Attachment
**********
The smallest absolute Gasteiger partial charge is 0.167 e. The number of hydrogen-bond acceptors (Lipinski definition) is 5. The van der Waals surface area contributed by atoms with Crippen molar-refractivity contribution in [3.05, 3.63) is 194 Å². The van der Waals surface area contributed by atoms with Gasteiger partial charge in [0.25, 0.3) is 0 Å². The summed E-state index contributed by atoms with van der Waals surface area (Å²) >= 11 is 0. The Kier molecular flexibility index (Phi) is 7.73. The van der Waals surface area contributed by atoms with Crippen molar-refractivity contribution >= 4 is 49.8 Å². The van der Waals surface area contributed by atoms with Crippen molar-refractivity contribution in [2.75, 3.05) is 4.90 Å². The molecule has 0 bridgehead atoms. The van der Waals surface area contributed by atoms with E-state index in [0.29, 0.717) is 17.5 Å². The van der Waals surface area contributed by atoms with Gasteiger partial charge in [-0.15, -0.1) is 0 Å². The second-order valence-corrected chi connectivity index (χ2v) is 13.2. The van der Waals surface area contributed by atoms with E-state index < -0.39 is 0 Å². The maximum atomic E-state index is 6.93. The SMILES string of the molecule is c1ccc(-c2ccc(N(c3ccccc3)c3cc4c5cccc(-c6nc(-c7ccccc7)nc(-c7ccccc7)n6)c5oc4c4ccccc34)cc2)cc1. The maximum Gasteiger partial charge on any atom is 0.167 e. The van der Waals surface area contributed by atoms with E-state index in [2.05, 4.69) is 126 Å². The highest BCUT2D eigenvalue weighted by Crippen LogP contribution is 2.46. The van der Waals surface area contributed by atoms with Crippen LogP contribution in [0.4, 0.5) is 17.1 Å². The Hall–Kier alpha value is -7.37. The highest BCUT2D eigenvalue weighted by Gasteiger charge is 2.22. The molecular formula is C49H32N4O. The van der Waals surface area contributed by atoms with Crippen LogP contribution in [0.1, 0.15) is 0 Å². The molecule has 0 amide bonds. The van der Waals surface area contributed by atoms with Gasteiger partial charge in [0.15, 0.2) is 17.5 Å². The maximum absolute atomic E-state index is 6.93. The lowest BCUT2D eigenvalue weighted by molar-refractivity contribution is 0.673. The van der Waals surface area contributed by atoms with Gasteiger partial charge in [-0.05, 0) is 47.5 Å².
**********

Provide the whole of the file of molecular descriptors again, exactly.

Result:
The smallest absolute Gasteiger partial charge is 0.167 e. The number of hydrogen-bond acceptors (Lipinski definition) is 5. The van der Waals surface area contributed by atoms with Crippen molar-refractivity contribution in [3.05, 3.63) is 194 Å². The van der Waals surface area contributed by atoms with Gasteiger partial charge in [0.25, 0.3) is 0 Å². The summed E-state index contributed by atoms with van der Waals surface area (Å²) >= 11 is 0. The Kier molecular flexibility index (Phi) is 7.73. The van der Waals surface area contributed by atoms with Crippen molar-refractivity contribution >= 4 is 49.8 Å². The van der Waals surface area contributed by atoms with Crippen molar-refractivity contribution in [2.75, 3.05) is 4.90 Å². The molecule has 0 bridgehead atoms. The van der Waals surface area contributed by atoms with E-state index in [0.29, 0.717) is 17.5 Å². The van der Waals surface area contributed by atoms with Gasteiger partial charge in [-0.15, -0.1) is 0 Å². The second-order valence-corrected chi connectivity index (χ2v) is 13.2. The van der Waals surface area contributed by atoms with E-state index < -0.39 is 0 Å². The maximum atomic E-state index is 6.93. The SMILES string of the molecule is c1ccc(-c2ccc(N(c3ccccc3)c3cc4c5cccc(-c6nc(-c7ccccc7)nc(-c7ccccc7)n6)c5oc4c4ccccc34)cc2)cc1. The maximum Gasteiger partial charge on any atom is 0.167 e. The van der Waals surface area contributed by atoms with E-state index in [2.05, 4.69) is 126 Å². The highest BCUT2D eigenvalue weighted by Crippen LogP contribution is 2.46. The van der Waals surface area contributed by atoms with Crippen LogP contribution in [0.4, 0.5) is 17.1 Å². The Hall–Kier alpha value is -7.37. The highest BCUT2D eigenvalue weighted by Gasteiger charge is 2.22. The molecular formula is C49H32N4O. The van der Waals surface area contributed by atoms with Crippen LogP contribution in [0.1, 0.15) is 0 Å². The molecule has 0 amide bonds. The van der Waals surface area contributed by atoms with Gasteiger partial charge in [0.15, 0.2) is 17.5 Å². The maximum absolute atomic E-state index is 6.93. The lowest BCUT2D eigenvalue weighted by molar-refractivity contribution is 0.673. The van der Waals surface area contributed by atoms with Gasteiger partial charge in [-0.05, 0) is 47.5 Å².